No MeSH data available.


Related in: MedlinePlus

Age of infant at introduction of food/drink other than breast milk. ∗p < 0.051. n = 82 (control = 37, intervention = 45), considering only caregivers who ever breastfed.
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Related In: Results  -  Collection


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fig3: Age of infant at introduction of food/drink other than breast milk. ∗p < 0.051. n = 82 (control = 37, intervention = 45), considering only caregivers who ever breastfed.

Mentions: The intervention group was less likely to use infant cereal (p < 0.001) or stage 1 vegetables (p < 0.05) as the first complementary food. Also, the intervention group offered significantly less soda (p < 0.006), sweetened tea (p < 0.01), punch (p < 0.02), or cow's milk (p < 0.001) than the control group (Figure 2). The intervention group also delayed introduction of drink/food other than breast milk, compared with the control group (p < 0.05) (Figure 3). A comparison between 6 and 24 months indicated that the control group increased consumption of unsweetened drinks (p < 0.04) and of vitamin supplements (p < 0.04) relative to the intervention group.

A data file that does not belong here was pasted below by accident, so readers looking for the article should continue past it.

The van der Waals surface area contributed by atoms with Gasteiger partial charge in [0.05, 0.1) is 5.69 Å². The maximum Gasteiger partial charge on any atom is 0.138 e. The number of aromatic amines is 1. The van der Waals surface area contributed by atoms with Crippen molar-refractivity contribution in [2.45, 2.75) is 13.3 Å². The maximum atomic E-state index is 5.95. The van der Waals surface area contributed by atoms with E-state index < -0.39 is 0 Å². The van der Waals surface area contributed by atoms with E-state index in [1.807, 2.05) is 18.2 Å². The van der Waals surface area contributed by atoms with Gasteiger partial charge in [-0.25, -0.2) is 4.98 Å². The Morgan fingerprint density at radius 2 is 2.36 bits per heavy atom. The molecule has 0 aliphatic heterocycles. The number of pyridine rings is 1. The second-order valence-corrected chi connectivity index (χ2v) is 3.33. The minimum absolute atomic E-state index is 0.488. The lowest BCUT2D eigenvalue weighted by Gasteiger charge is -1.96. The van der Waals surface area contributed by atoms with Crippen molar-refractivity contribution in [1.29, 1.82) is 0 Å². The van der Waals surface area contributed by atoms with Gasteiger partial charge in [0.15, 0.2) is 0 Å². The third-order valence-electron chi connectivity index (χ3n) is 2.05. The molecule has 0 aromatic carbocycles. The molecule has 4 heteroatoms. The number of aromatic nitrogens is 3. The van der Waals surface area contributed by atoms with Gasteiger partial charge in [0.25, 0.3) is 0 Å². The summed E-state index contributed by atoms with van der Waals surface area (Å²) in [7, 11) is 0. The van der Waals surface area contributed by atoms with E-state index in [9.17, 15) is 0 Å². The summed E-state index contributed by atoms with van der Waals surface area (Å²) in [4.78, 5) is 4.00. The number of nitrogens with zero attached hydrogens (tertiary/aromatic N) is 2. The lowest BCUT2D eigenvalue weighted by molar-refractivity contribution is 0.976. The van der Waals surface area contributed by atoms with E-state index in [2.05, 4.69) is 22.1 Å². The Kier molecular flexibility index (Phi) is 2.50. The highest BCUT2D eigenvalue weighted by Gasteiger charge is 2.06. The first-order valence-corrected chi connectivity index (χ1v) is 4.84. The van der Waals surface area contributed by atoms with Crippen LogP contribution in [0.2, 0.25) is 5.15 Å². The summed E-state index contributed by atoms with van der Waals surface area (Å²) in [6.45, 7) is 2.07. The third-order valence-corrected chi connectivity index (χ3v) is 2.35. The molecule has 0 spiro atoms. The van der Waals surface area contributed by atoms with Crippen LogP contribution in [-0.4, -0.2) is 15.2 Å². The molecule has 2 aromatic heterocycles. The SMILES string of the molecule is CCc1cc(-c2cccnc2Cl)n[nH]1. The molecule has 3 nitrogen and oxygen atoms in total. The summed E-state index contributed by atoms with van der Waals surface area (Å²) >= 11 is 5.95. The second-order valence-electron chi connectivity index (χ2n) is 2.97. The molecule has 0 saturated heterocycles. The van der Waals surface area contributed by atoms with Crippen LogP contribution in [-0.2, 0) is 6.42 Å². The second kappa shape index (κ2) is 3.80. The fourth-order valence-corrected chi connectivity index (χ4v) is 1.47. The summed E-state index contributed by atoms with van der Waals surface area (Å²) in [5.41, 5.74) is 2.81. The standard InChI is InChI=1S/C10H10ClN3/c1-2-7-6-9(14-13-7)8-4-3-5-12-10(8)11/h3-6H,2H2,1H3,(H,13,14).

Early Obesity Prevention: A Randomized Trial of a Practice-Based Intervention in 0-24-Month Infants.

Schroeder N, Rushovich B, Bartlett E, Sharma S, Gittelsohn J, Caballero B - J Obes (2015)

Age of infant at introduction of food/drink other than breast milk. ∗p < 0.051. n = 82 (control = 37, intervention = 45), considering only caregivers who ever breastfed.
© Copyright Policy - open-access
Related In: Results  -  Collection

Show All Figures
getmorefigures.php?uid=PMC4442409&req=5

fig3: Age of infant at introduction of food/drink other than breast milk. ∗p < 0.051. n = 82 (control = 37, intervention = 45), considering only caregivers who ever breastfed.
Mentions: The intervention group was less likely to use infant cereal (p < 0.001) or stage 1 vegetables (p < 0.05) as the first complementary food. Also, the intervention group offered significantly less soda (p < 0.006), sweetened tea (p < 0.01), punch (p < 0.02), or cow's milk (p < 0.001) than the control group (Figure 2). The intervention group also delayed introduction of drink/food other than breast milk, compared with the control group (p < 0.05) (Figure 3). A comparison between 6 and 24 months indicated that the control group increased consumption of unsweetened drinks (p < 0.04) and of vitamin supplements (p < 0.04) relative to the intervention group.